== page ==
What inspires you to write poetry? 
A sound; a word; a line; an emotion; an overwhelming feeling of joy/sadness/anger… I would say I can be inspired in any and in every way. I’ve even used writing prompts to write poetry because they inspire a desire to do so… it will hit me all of a sudden and sometimes, very quickly, a poem can appear.

Who is your favourite poet? Why
I can narrow it down to two – Robert Frost, and of course, William Shakespeare.

Frost because he is an icon from my childhood inspired by teachers who were mentors… his traditional way of writing poetry spoke to me; many of his words still resonate with me, as I have “taken the road less travelled” more oft’ than not, and still have “miles to go before I sleep.” Shakespeare, well, therein lies a connection deep-rooted and hard to explain. I am transcended to another time and place with his words and feel his influence as a muse of sorts in my own writing.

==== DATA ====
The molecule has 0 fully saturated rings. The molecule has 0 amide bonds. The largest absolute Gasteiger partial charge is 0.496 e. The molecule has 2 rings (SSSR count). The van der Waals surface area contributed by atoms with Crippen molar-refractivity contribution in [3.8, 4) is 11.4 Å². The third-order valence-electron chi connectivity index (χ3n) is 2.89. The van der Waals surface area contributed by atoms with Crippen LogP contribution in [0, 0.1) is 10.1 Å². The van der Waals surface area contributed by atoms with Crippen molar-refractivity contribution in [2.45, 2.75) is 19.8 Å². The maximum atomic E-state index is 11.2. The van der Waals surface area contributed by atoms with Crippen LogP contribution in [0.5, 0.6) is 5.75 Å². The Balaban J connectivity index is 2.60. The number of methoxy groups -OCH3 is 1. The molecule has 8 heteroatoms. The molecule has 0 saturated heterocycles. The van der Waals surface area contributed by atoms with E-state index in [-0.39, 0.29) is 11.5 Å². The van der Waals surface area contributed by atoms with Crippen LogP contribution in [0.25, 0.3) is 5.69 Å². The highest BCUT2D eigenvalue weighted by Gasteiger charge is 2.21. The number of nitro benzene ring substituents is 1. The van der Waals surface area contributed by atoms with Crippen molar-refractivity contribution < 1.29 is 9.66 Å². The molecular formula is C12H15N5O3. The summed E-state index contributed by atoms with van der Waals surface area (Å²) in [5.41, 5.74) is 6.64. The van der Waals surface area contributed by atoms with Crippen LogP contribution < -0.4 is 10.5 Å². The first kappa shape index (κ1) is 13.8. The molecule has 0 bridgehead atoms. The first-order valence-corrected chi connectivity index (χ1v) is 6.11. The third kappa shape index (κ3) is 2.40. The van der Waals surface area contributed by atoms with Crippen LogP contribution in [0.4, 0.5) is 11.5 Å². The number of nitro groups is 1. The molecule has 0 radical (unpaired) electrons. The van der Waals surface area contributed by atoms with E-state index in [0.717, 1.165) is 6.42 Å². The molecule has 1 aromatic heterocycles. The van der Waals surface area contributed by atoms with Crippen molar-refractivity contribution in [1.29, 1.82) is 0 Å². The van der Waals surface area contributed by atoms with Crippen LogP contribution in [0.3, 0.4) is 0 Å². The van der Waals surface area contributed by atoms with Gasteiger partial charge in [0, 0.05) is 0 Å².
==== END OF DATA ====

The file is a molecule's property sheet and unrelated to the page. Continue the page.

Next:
Do you have a favourite poem? 
There are lines from many favorites and others I chance upon and feel them in the moment. There are words that stay with me like “she walks in beauty like the night” or those I have already quoted by Robert Frost. Some of my close writing friends have written poetry that will always be favorites I’ll hold dear in my heart, but will most likely be unknown to most. My favorite would be William’s sonnets.
Why? “Shall I compare thee to a summer’s day…” who could not love the romantic image his words portray.

A piece of advice you would like to share with your fellow poets? 
Be true to your own creative spirit. By this I mean, don’t let anyone change you or your vision for your words. No one should try to change you – if they truly want to encourage you, they should help guide you to find your own voice through example, suggestion, and mentorship. I have a poet friend who was discouraged from writing rhyming poetry because he was told it was not “in” … his poetry spoke from his heart and I suggested he do what he felt was natural to him. Although it is good to experiment and experience new forms in order to grow and learn, it is necessary to make changes for the right reasons and always follow your heart.

Recent publications or accomplishments?